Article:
On Misconceptions.

Hello, dear friends.

I’m in the midst of summer intensives. Which means my brain, body, and all my free time are consumed by compacted classes that are, well…intense. So this isn’t a real post. And I’m also sorry I’ve been gone for, oh, a month now? Sheesh.

But anyway. I’ve decided to address some of the common misconceptions or misunderstandings about certain aspects of my theology, or my life in general. I get asked these questions a lot, and it would be a lot easier to just point people to a post than to have to explain them over and over again.

So, when I say that I am a pluralist, what I mean is that I think no one religion has a monopoly on truth. Furthermore, I also mean that I don’t think religion or faith in a supreme being is necessary for “salvation.” (I don’t like this word, but it’s the best one for this explanation). I still do my faith and spirituality in a generally Christ-oriented environment–I go to a Lutheran seminary, I go to church, I have a degree in Bible and Theology, et cetera.

When I say that I don’t identify as Christian, what I mean is that I don’t ascribe to the “branded” or, if you want to use fancy words, systematized Christianity that currently exists. Additionally, Christianity has some core dogmas that I disagree with, and thus I do not align with that title or group in order to promote harmony. I’ve found people are less offended by what I say when they know I am not trying to say it as a member of their religious tribe.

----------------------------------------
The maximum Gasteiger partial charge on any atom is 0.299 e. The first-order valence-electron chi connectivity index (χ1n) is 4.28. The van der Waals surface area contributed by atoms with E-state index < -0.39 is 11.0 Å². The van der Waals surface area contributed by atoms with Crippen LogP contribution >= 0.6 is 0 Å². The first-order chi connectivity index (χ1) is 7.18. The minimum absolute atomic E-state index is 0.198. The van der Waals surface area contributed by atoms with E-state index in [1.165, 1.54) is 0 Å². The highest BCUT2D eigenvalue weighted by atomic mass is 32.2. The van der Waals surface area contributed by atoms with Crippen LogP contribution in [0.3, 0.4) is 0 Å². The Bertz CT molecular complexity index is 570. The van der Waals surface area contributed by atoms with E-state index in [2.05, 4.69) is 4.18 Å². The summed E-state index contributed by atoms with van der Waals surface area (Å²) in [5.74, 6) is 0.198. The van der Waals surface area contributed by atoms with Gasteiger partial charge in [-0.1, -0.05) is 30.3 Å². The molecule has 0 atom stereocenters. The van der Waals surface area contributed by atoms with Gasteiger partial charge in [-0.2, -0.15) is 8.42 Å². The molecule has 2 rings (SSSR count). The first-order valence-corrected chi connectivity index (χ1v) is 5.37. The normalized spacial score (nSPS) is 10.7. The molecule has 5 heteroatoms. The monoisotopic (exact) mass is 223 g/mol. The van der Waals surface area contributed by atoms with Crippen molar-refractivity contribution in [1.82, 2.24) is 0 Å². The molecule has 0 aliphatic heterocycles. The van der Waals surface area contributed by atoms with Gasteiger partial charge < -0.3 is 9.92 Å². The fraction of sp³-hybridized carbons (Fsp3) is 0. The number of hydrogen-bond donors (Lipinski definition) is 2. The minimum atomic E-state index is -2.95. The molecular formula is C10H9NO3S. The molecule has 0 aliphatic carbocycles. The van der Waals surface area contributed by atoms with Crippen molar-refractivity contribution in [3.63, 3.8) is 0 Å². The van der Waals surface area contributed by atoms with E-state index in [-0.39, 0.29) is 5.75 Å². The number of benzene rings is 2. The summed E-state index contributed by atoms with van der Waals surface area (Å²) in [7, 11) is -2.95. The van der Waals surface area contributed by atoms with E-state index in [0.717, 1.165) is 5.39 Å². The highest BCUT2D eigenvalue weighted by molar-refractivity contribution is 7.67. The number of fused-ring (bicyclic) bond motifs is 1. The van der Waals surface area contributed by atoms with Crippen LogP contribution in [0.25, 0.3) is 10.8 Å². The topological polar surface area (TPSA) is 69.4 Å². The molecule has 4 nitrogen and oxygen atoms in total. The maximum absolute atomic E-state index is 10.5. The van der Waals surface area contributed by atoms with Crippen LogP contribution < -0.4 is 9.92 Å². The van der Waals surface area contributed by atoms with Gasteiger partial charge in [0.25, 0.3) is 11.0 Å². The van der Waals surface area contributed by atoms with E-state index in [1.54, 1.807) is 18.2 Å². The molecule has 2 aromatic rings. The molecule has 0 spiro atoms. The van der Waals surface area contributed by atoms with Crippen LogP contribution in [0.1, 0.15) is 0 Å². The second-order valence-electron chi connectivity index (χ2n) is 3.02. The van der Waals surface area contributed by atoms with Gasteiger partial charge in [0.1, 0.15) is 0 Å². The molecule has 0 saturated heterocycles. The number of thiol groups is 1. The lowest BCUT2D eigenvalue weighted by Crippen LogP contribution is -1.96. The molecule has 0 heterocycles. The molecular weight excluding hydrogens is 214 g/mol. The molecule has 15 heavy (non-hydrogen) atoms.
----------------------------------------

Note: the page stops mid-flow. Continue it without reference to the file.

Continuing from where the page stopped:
I am not “lucky” because I got married at 18. My husband and I chose to get married young because we love each other and we saw no point in putting it off until we were older. It may not have been the wisest decision, but it was the best decision I’ve ever made. But, and please, please hear me, being married does not make your life better or easier, and it is not some box to check off on your list of life accomplishments. Our two years of marriage together have been really, really hard, but it’s been far more than worth it. We’ve both grown so much, both individually and together. So, when you find out that I’m 20 and have been married for two years, don’t say I’m “lucky” or I’m “ahead of the game.” I made a choice, which I am thankful for every day, but it didn’t flip some magical switch that suddenly fixed all my problems.